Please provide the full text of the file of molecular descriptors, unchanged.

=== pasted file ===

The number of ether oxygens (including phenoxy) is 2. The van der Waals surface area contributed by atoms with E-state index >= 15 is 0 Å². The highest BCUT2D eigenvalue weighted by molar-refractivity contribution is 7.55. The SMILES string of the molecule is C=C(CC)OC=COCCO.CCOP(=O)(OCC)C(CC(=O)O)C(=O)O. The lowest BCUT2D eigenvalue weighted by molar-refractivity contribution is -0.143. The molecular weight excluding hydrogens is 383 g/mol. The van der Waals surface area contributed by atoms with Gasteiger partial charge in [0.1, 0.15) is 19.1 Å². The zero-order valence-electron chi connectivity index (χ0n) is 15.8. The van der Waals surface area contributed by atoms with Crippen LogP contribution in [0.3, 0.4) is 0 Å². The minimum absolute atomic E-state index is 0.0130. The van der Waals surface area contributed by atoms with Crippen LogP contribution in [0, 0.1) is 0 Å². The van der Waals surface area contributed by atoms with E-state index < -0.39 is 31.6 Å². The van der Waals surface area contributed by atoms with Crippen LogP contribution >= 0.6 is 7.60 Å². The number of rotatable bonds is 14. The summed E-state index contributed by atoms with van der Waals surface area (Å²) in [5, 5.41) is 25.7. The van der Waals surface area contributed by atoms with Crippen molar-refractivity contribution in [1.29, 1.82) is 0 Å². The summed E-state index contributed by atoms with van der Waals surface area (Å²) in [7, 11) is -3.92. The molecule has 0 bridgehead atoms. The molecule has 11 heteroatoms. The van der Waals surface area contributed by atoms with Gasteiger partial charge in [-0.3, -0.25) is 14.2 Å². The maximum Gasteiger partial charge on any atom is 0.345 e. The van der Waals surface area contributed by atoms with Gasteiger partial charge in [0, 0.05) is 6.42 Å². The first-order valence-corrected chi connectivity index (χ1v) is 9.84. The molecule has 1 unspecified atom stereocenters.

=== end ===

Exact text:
The number of ether oxygens (including phenoxy) is 2. The van der Waals surface area contributed by atoms with E-state index >= 15 is 0 Å². The highest BCUT2D eigenvalue weighted by molar-refractivity contribution is 7.55. The SMILES string of the molecule is C=C(CC)OC=COCCO.CCOP(=O)(OCC)C(CC(=O)O)C(=O)O. The lowest BCUT2D eigenvalue weighted by molar-refractivity contribution is -0.143. The molecular weight excluding hydrogens is 383 g/mol. The van der Waals surface area contributed by atoms with Gasteiger partial charge in [0.1, 0.15) is 19.1 Å². The zero-order valence-electron chi connectivity index (χ0n) is 15.8. The van der Waals surface area contributed by atoms with Crippen LogP contribution in [0.3, 0.4) is 0 Å². The minimum absolute atomic E-state index is 0.0130. The van der Waals surface area contributed by atoms with Crippen LogP contribution in [0, 0.1) is 0 Å². The van der Waals surface area contributed by atoms with E-state index < -0.39 is 31.6 Å². The van der Waals surface area contributed by atoms with Crippen LogP contribution >= 0.6 is 7.60 Å². The number of rotatable bonds is 14. The summed E-state index contributed by atoms with van der Waals surface area (Å²) in [5, 5.41) is 25.7. The van der Waals surface area contributed by atoms with Crippen molar-refractivity contribution in [1.29, 1.82) is 0 Å². The summed E-state index contributed by atoms with van der Waals surface area (Å²) in [7, 11) is -3.92. The molecule has 0 bridgehead atoms. The molecule has 11 heteroatoms. The van der Waals surface area contributed by atoms with Gasteiger partial charge in [-0.3, -0.25) is 14.2 Å². The maximum Gasteiger partial charge on any atom is 0.345 e. The van der Waals surface area contributed by atoms with Gasteiger partial charge in [0, 0.05) is 6.42 Å². The first-order valence-corrected chi connectivity index (χ1v) is 9.84. The molecule has 1 unspecified atom stereocenters.